Rio Tinto has challenged the findings of an independent report into the $1.4bn cost overruns and delays at the Oyu Tolgoi mine in Mongolia. The report by the Independent Consulting Group (ICG) concluded last month that mismanagement was the primary reason the mine’s underground expansion was running almost two years late and $1.45bn over budget.

Rio Tinto objected to the independent report, arguing that while it understands stakeholders’ frustration, it believes the review did not sufficiently recognise the full impact of weaker than expected rock conditions, which forced the mining giant to redesign the project.

“We are concerned that the report takes a narrow view of what constitutes geotechnical impacts on the project,” said the letter signed by Rio’s head of projects Mark Davies.

The Oyu Tolgoi mine is located in the South Gobi Desert of Mongolia, in close proximity to the border with China, where the copper is expected to be shipped after processing. Over its anticipated life span, it is expected to produce 430,000 tonnes (470,000 short tons) of copper per year, an amount equal to 3% of global production.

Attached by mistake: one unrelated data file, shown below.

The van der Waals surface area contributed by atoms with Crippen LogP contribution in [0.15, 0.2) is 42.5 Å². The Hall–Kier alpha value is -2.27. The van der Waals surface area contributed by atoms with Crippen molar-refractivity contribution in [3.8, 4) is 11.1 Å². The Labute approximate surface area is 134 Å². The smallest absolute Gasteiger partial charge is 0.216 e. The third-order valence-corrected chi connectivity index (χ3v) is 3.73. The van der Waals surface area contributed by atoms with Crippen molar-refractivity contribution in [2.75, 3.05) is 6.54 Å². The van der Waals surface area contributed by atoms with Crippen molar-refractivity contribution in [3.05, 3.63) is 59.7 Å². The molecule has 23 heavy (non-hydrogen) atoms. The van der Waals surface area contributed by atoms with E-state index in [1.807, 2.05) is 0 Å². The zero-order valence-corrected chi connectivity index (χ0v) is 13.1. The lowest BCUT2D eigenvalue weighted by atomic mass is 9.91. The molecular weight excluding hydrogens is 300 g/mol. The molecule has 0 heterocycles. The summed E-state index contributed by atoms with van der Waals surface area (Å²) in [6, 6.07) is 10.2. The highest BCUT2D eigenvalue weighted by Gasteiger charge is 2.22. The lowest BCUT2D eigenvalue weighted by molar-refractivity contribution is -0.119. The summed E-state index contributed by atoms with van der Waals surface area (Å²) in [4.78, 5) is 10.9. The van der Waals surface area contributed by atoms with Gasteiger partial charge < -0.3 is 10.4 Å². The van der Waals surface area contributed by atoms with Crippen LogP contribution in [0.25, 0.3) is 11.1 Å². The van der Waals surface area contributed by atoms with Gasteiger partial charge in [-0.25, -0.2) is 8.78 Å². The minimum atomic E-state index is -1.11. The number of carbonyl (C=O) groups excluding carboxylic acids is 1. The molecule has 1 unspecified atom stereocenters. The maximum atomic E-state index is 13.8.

Costs and delays

Costs for the project, however, have ballooned from an initial estimate of $4.6bn in 2010 to over $10bn in costs. This has created tension between Rio Tinto and the Mongolian Government, which holds a 34% share in the project and expects it to account for more than 30% of Mongolia’s GDP upon completion.

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In an emailed statement, the ICG said: “[We] have not seen any response from Rio to our report so cannot comment but we stand by the content of the report.”

Davies said that other issues that had affected the project included problems fitting out a key access shaft, which were “transparently reported” to its partners, and the fact that 96% of Oyu Tolgoi’s workforce was Mongolian  – far higher than it had initially planned.
Rio revealed the full extent of the delays and cost blowout at Oyu Tolgoi in July 2019. However, Richard Bowley, who worked for Rio’s copper business in Mongolia between 2017 and 2019 as head of strategic projects, has alleged that the company was aware of problems months before they were disclosed to investors.

Rio’s response to the report could stoke further tensions with the Mongolian Government, which has called for more transparency from the Anglo-Australian miner on the problems at Oyu Tolgoi.